- Over the last five years, major advances at the centre have elucidated that a protein called Endo180 plays a key role in breast cancer metastasis; identified new targets for therapeutic intervention, such as Aurora 2; and characterised tumours to aid prognosis for breast cancer patients. Centre scientists have also discovered a potential new drug, called a PARP inhibitor, for women with a type of hereditary breast cancer, currently in Phase I trials. Breakthrough Breast Cancer and The Institute of Cancer Research are also working in partnership on the Breakthrough Generations Study. Launched in September 2004 and spanning over 40 years, the study will involve more than 100,000 UK women aged 18 and over. The study aims to provide the most detailed information yet on what causes breast cancer and as a result give an understanding of how the disease can be prevented in the first place.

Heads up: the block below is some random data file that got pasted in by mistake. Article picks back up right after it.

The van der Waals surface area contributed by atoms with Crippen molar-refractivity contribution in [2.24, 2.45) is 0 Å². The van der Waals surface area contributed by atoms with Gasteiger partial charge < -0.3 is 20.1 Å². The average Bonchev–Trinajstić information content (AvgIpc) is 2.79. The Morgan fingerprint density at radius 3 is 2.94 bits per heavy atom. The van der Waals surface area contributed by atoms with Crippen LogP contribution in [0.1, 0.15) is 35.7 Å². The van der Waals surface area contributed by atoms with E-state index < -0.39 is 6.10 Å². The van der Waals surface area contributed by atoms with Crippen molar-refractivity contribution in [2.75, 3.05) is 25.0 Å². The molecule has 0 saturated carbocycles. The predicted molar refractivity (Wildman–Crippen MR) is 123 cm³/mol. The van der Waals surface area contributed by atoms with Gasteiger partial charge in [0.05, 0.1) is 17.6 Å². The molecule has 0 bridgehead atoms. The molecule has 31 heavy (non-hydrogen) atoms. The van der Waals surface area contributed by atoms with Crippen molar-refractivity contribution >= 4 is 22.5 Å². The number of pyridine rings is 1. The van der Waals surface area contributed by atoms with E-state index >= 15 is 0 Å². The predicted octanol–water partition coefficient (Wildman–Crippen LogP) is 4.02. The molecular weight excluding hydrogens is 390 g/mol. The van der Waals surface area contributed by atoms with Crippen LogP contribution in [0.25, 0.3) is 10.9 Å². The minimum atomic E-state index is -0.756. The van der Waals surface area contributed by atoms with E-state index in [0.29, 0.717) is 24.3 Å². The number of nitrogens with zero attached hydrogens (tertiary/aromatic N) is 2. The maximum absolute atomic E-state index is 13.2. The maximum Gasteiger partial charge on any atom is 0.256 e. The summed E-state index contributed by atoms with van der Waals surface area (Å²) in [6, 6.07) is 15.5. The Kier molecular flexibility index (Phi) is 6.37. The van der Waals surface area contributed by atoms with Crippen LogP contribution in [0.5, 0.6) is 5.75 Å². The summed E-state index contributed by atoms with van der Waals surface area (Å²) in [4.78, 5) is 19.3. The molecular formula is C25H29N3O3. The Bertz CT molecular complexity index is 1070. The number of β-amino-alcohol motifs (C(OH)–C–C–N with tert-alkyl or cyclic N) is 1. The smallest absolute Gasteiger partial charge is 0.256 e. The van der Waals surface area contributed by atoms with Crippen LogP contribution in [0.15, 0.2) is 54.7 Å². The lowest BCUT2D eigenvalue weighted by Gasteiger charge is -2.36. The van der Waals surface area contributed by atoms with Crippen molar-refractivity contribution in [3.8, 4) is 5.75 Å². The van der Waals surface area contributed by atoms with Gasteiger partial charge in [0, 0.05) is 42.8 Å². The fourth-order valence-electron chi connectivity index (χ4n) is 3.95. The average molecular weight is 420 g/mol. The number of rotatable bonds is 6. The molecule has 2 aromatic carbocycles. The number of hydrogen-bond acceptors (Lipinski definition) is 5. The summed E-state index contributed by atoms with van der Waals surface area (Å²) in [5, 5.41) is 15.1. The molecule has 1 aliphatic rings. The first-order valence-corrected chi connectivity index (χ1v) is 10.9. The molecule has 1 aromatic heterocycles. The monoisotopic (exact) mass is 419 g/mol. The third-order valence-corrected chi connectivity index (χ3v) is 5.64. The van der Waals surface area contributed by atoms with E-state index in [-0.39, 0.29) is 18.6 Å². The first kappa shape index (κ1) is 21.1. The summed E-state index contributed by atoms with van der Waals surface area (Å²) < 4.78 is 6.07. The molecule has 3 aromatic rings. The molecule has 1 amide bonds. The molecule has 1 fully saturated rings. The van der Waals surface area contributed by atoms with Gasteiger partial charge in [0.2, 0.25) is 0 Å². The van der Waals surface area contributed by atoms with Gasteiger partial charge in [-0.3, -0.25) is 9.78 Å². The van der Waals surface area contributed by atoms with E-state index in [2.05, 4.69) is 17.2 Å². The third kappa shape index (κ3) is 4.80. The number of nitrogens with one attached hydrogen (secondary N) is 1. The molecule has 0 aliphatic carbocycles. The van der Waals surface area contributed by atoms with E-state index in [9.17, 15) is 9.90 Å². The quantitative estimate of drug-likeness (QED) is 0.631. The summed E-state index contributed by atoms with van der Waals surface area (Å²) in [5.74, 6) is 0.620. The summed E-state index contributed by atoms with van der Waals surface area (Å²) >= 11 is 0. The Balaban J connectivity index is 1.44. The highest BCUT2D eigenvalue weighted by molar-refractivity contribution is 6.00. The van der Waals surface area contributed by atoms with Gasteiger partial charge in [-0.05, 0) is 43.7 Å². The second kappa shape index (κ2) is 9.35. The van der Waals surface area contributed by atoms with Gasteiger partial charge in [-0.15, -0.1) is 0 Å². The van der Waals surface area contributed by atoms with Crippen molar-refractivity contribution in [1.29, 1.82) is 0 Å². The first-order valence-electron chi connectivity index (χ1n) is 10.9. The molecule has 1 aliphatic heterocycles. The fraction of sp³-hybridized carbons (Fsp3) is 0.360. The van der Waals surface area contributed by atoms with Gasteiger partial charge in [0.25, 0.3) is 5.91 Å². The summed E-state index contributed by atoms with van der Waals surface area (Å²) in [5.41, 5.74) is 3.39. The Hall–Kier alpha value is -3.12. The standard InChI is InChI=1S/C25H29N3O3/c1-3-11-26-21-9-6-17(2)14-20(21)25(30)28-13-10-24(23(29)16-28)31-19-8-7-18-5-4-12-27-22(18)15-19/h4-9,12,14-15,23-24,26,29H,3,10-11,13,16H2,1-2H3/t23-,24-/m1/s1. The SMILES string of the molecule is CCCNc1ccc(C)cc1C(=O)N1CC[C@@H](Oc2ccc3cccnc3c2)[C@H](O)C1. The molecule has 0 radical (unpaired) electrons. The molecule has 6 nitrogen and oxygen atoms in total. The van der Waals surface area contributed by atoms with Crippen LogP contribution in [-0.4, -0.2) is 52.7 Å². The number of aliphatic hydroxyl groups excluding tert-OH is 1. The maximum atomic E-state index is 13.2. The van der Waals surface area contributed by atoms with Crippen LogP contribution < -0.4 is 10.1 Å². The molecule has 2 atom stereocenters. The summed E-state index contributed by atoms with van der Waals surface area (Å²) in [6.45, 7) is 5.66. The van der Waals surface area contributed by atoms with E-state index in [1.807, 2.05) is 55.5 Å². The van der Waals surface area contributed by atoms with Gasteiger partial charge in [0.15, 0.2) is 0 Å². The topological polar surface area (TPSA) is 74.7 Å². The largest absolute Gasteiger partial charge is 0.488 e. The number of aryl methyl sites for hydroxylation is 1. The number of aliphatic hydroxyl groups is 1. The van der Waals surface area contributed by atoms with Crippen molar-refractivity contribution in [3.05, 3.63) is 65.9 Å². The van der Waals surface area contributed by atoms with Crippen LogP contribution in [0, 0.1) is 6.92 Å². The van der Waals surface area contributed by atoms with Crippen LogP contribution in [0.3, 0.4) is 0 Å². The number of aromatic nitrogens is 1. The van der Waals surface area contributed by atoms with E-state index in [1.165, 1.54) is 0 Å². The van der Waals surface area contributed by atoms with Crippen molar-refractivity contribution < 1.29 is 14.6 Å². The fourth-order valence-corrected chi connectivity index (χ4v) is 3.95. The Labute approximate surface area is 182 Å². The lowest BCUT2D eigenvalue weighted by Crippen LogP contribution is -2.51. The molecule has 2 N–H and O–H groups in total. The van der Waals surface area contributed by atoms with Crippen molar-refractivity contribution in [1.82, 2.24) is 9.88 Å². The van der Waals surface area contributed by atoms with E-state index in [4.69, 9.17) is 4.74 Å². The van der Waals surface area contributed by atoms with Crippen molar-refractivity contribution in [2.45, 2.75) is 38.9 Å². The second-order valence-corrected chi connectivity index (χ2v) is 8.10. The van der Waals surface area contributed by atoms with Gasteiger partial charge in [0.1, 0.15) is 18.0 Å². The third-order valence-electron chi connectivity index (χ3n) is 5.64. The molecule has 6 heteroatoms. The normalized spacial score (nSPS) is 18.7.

- Breakthrough needs to raise at least £10 million a year to fund our pioneering research and education work.
- The Institute of Cancer Research is Europe's leading cancer research centre with expert scientists working on cutting edge research. It was founded in 1909 to carry out research into the causes of cancer and to develop new strategies for its prevention, diagnosis, treatment and care. Website at: www.icr.ac.uk.
- The Institute works in a unique partnership with The Royal Marsden NHS Foundation Trust, forming the largest comprehensive cancer centre in Europe. This relationship enables close daily contact with those on the frontline in the fight against cancer - the clinicians, the carers and most importantly, the patients.
- Breast cancer is now the commonest cancer in UK women, accounting for nearly 1 in 3 of all female cancers.
- Nearly 41,000 women are diagnosed with breast cancer every year in the UK and 35 women will die every day from this disease.